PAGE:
Boonstra, R. and C. J. Krebs. 2012. Population dynamics of red-backed voles (Myodes) in North America. Oecologia 168 (3): 601-620.

Haynes, K. J., A. M. Liebhold, T. M. Fearer, G. Wang, G. W. Norman, and D. M. Johnson. 2009. Spatial synchrony propagates through a forest food web via consumer–resource interactions. Ecology 90(11): 2974–2983.

Moore, J. D., & M. Ouellet. (2015). Questioning the use of an amphibian colour morph as an indicator of climate change. Global Change Biology 21(2): 566-571.

Use of Holt Research Forest Study Area

Lambert, A. M. and R. A.Casagrande. 2006. No Evidence of Fungal Endophytes in Native and Exotic Phragmites australis. Northeastern Naturalist 13(4):561–568.

Lambert, A. M. and R. A.Casagrande. 2007. Susceptibility of Native and Non-Native Common Reed to the Non-Native Mealy Plum Aphid (Homoptera: Aphididae) in North America. Environmental Entomology 36(2):451-457.

Li, X., Boyle, K. J., Holmes, T. P., & LaRouche, G. P. (2014). The effect of on-site forest experience on stated preferences for low-impact timber harvesting programs. Journal of Forest Economics 20(4): 348-362.

Lucas, R. W. 2007. Peeking into the black box: The structure and function of soil microbial communities in response to increasing nitrogen availability.  PhD Dissertation, University of Pennsylvania, Philadelphia. 147pp. Dissertations available from ProQuest. Paper AAI3271782.

Lucas, R.W. and B.B. Casper. 2008. Ectomycorrhizal Community and Ecosystem Functioning Following Simulated Atmospheric N Deposition. Soil Biology and Biochemistry 40:1662-1669.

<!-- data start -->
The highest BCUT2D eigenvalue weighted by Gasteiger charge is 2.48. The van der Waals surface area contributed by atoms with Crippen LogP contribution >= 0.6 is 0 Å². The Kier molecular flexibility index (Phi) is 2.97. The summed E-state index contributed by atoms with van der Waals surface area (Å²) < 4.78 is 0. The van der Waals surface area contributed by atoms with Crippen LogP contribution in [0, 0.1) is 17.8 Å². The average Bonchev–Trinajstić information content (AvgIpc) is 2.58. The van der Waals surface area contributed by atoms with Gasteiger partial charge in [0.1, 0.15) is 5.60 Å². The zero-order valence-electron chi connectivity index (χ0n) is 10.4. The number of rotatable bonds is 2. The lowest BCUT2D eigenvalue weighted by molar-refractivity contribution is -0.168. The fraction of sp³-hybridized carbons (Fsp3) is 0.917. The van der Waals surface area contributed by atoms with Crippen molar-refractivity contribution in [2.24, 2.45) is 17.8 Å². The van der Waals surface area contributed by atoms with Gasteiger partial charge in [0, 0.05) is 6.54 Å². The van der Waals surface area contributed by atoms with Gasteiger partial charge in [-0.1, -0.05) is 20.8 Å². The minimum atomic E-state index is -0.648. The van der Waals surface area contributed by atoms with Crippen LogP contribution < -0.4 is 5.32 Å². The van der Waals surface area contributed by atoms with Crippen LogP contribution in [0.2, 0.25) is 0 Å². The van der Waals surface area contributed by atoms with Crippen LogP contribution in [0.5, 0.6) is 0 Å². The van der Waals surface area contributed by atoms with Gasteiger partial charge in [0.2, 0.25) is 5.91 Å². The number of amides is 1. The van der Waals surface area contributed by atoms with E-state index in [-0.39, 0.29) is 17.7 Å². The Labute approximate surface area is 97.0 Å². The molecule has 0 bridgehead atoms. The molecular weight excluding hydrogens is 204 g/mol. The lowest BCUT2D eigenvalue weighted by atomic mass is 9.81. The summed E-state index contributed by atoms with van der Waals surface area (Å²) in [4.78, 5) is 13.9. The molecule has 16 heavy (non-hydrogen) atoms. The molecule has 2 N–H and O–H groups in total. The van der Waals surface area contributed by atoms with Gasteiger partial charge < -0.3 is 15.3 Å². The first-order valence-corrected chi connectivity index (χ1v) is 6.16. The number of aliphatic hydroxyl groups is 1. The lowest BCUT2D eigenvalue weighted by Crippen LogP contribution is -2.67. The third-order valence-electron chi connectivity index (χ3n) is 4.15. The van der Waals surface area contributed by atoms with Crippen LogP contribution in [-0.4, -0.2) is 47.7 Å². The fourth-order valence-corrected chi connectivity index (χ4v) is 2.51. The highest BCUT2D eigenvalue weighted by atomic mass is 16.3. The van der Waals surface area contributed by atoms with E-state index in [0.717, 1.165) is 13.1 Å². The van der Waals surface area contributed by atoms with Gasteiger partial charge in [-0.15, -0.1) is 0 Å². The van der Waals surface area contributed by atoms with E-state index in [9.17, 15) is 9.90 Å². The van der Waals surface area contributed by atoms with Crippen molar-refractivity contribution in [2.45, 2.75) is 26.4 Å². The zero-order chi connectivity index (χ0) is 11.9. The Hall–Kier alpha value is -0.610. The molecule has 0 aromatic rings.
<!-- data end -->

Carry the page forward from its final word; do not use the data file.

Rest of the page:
Pullis, G.  1998. Public perceptions of forest ecosystem attributes and economic values for small, private woodlots with and without alternative timber harvesting. M. S. Thesis, University of Maine, Orono. 138 pp

Species Lists

Common NameScientific Name
Shrews and Moles: Insectivora
Masked ShrewSorex cinereus
Short-tailed ShrewBlarina brevicauda
Hairy-tailed MoleParascalops breweri
Star-nosed MoleCondylura cristata
Rodents: Rodentia
Eastern ChipmunkTamias striatus
WoodchuckMarmota monax
Gray SquirrelSciuris carolinensis
Red SquirrelTamiasciuris hudsonicus
Southern flying SquirrelGlaucomys volans
Northern flying SquirrelGlaucomys sabrinus
BeaverCastor canadensis
White-footed MousePeromyscus leucopus
Red-backed VoleClethrionomys gapperi
Meadow VoleMicrotus pennsylvanicus
MuskratOndatra zibethicus
Woodland jumping mouseNapaeozapus insignis
PorcupineErethizon dorsatum
Carnivores: Carnivora
CoyoteCanis latrans
Red FoxVulpes vulpes
RacoonProcyon lotor
FisherMartes pennanti
ErmineMustela erminea
Long-tailed WeaselMustela frenata
MinkMustela vison
Striped SkunkMephitis mephitis
River OtterLutra canadensis
Hoofed Mammals: Artiodactyla
White-tailed DeerOdocoileus virginianus
MooseAlces alces
Amphibians & Reptiles
Common NameScientific Name
American ToadAnaxyrus americanus
Gray TreefrogHyla versicolor
American BullfrogLithobates catesbeiana
Green FrogLithobates clamitans
Pickerel FrogLithobates palustris
Northern Leopard FrogLithobates pipiens
Wood FrogLithobates sylvatica
Spring PeeperPseudacris crucifer
Spotted SalamanderAmbystoma maculatum
Northern Two-lined SalamanderEurycea bislineata
Four-toed SalamanderHemidactylium scutatum
Red-spotted NewtNotophthalmus viridescens
Eastern Red-backed SalamanderPlethodon cinereus
Ringneck SnakeDiadophis punctatus
Eastern Milk SnakeLampropeltis triangulum